The format of the meeting can be to inform, share and discuss matters of direct concern to the voting public. I believe that by being accessible to the residents in this manner will foster better communication between local government and local voters. It brings concerns to the forefront that are of interest to the voters and not what local government thinks is of interest to local voters. However, in order for community-driven initiatives to be successful, the community has to get involved and participate in the process. To me, this is not through a referendum.
Is it that time already? Well, it appears that the 2018 Municipal Election has been a hot topic of discussion for at least the majority of the current term. It comes around every four years and for at least a year or so before the voting day handfuls of hopefuls talk the talk about running in the next race. Well, instead of just talking about it, I’m officially announcing my intention this very moment.
What has always concerned me about the Municipal Election process, or at least the way it seems to be understood in these parts, is that it’s usually a big secret who the candidates are. That is, until Nomination papers have been filed and the Candidates are officially declared. Sure, there’s no shortage of speculation and even the ones seeking nomination are usually quite tight-lipped about the whole thing until the end of the Nomination period.
So, I figured, if my plan is to seek election in the upcoming 2018 Municipal Election for the Town of Princeton, I’m going to skip over the ten months of speculating and tell you right now I’m in. I’m curious to see who else will take the plunge and let their name stand long before the Nomination period begins. This could be a very interesting local election.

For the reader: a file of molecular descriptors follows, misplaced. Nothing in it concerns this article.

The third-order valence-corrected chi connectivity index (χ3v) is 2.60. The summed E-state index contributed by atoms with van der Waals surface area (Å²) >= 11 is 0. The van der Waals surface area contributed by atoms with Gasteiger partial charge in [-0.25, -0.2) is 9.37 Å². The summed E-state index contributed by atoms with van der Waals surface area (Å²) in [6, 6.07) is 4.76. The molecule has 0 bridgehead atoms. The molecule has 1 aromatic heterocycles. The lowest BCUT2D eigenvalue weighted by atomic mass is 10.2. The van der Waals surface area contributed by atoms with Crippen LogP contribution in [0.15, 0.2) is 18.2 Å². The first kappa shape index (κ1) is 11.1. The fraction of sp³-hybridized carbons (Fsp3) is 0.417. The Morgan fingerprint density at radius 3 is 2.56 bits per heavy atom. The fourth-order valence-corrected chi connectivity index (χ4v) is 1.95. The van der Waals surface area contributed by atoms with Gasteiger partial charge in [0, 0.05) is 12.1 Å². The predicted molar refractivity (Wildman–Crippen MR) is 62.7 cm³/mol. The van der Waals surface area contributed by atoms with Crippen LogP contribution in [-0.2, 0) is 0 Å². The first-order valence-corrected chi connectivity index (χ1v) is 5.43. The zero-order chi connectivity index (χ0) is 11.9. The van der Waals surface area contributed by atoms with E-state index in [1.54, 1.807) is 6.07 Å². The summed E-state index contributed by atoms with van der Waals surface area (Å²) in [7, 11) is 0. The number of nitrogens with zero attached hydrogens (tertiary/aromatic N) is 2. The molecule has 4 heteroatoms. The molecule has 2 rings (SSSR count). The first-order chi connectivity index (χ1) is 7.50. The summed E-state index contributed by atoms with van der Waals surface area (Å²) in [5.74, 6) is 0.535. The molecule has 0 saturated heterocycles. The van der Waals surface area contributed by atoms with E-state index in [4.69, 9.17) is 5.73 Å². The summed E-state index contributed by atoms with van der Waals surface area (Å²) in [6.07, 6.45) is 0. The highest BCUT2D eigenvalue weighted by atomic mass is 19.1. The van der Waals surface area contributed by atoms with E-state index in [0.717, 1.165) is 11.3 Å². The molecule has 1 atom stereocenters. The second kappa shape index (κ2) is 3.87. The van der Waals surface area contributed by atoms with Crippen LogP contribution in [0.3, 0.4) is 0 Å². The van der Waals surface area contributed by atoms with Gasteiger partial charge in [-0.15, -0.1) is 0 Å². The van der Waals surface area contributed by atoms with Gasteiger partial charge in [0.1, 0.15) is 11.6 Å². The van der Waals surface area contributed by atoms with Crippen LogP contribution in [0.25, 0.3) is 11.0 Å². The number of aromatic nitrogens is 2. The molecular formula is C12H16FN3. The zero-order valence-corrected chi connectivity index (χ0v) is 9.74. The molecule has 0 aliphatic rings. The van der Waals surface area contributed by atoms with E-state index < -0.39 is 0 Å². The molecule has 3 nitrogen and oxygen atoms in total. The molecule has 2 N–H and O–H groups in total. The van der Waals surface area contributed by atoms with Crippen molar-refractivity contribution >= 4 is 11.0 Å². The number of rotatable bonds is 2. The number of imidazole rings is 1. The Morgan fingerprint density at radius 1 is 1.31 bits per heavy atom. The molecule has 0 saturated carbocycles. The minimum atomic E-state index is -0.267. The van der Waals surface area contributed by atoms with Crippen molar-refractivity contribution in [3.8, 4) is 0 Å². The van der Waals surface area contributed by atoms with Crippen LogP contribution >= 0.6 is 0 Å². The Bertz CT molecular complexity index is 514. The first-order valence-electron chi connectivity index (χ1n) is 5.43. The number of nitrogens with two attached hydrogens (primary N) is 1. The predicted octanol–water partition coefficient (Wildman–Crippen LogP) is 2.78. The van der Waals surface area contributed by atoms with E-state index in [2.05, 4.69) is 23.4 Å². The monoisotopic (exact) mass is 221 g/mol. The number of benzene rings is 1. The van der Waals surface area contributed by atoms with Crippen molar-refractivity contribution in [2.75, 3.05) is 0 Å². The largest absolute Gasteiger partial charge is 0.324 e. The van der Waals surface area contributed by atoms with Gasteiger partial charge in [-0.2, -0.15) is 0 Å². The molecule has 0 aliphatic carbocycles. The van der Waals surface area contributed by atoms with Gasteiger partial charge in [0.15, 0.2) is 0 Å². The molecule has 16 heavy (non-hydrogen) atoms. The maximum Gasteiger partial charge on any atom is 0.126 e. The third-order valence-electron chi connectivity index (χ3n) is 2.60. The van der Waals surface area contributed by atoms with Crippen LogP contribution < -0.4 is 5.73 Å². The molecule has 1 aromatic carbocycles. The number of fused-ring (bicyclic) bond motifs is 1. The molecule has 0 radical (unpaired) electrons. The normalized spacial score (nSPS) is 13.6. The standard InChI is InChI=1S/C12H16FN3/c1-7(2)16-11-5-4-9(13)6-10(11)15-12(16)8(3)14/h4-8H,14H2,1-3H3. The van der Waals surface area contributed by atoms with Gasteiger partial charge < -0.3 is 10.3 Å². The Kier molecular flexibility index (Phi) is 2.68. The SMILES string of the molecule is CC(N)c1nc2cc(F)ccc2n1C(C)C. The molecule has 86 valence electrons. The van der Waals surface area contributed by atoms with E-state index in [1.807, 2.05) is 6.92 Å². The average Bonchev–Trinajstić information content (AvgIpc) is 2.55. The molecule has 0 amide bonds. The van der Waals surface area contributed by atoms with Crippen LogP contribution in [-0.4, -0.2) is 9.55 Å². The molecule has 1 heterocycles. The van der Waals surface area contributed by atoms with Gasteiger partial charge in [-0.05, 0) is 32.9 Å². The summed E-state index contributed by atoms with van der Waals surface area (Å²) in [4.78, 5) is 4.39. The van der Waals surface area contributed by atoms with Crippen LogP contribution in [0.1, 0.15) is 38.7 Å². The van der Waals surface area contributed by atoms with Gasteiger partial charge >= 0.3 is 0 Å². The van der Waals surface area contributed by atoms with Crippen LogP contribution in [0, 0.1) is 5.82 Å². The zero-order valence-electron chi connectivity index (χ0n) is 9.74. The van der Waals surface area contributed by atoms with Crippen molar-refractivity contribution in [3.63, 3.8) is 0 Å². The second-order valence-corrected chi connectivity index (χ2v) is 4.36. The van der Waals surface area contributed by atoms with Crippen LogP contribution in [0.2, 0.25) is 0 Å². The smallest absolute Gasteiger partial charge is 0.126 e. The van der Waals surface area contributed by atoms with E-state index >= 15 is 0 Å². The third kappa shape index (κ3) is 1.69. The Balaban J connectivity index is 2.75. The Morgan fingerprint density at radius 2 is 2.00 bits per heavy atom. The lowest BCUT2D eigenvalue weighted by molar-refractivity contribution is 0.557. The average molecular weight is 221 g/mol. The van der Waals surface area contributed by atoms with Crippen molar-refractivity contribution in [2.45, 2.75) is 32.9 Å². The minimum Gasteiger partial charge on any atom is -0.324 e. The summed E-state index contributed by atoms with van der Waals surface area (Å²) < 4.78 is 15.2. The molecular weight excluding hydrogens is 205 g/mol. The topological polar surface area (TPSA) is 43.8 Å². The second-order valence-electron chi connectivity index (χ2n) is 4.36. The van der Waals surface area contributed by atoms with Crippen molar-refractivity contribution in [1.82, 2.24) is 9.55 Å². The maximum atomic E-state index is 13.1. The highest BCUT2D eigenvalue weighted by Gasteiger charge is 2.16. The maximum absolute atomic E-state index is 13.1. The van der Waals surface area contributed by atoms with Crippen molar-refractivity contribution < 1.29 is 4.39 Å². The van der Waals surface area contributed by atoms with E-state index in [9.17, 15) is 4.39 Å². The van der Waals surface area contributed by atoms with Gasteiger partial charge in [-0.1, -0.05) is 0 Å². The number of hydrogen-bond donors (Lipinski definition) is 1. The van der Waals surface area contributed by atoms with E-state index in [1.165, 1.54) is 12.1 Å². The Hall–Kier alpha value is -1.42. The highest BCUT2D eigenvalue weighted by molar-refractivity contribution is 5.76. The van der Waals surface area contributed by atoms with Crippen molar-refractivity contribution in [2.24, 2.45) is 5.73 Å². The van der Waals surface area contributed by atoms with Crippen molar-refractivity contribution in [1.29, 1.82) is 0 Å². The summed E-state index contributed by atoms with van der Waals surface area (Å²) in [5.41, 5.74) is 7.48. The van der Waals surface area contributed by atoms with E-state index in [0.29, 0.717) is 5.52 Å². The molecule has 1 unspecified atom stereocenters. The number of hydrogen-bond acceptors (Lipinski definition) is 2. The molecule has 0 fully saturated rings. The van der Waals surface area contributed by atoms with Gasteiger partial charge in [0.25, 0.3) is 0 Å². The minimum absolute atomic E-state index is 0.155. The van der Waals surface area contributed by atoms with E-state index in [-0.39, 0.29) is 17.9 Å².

Now that I’ve made my announcement, here are some important dates to keep in mind going into 2018 (all noted from Elections BC):
Election Period – Monday, January 1, 2018 to Friday, September 21, 2018
Nomination Period – Tuesday, September 4, 2018 to Friday, September 14, 2018
Campaign Period – Saturday, September 22, 2018 to Saturday, October 20, 2018
General Voting Day – Saturday, October 20, 2018
I invite you to participate in the upcoming Municipal Election by attending the functions that will be hosted leading up to Election Day. I also invite you to take an active role in the future of your community. It’s easy to sit back and criticize, but it is always much more effective to actually step up and get involved. I have lived here for the past 31 years. I have been actively involved in the community throughout those years. Now I feel it is time to give back in a different role within the community – as an elected Councillor for the Town of Princeton.
If you agree that I could be a good choice for Town Council, thank you and please get in touch with me. My ‘Contact’ page has a form you can fill out to let me know what your thoughts are. Let’s all work together and make Princeton a better place to live, grow, raise a family, start a business, attract tourists and retire.
George Elliott, Candidate Hopeful
My name is George Elliott. I have been in the Media Industry since 1978. I spent 23 years in Broadcasting and worked in a total of six different radio stations located in southern British Columbia Canada during my career. In 2000 I switched gears and moved into the Print Media Industry at a small town, local weekly community newspaper. In 2004 I bought the paper and operated it with my wife, Brenda until July 2016 when we closed it. I launched a freelance web content and article writing business from my home in January 2014.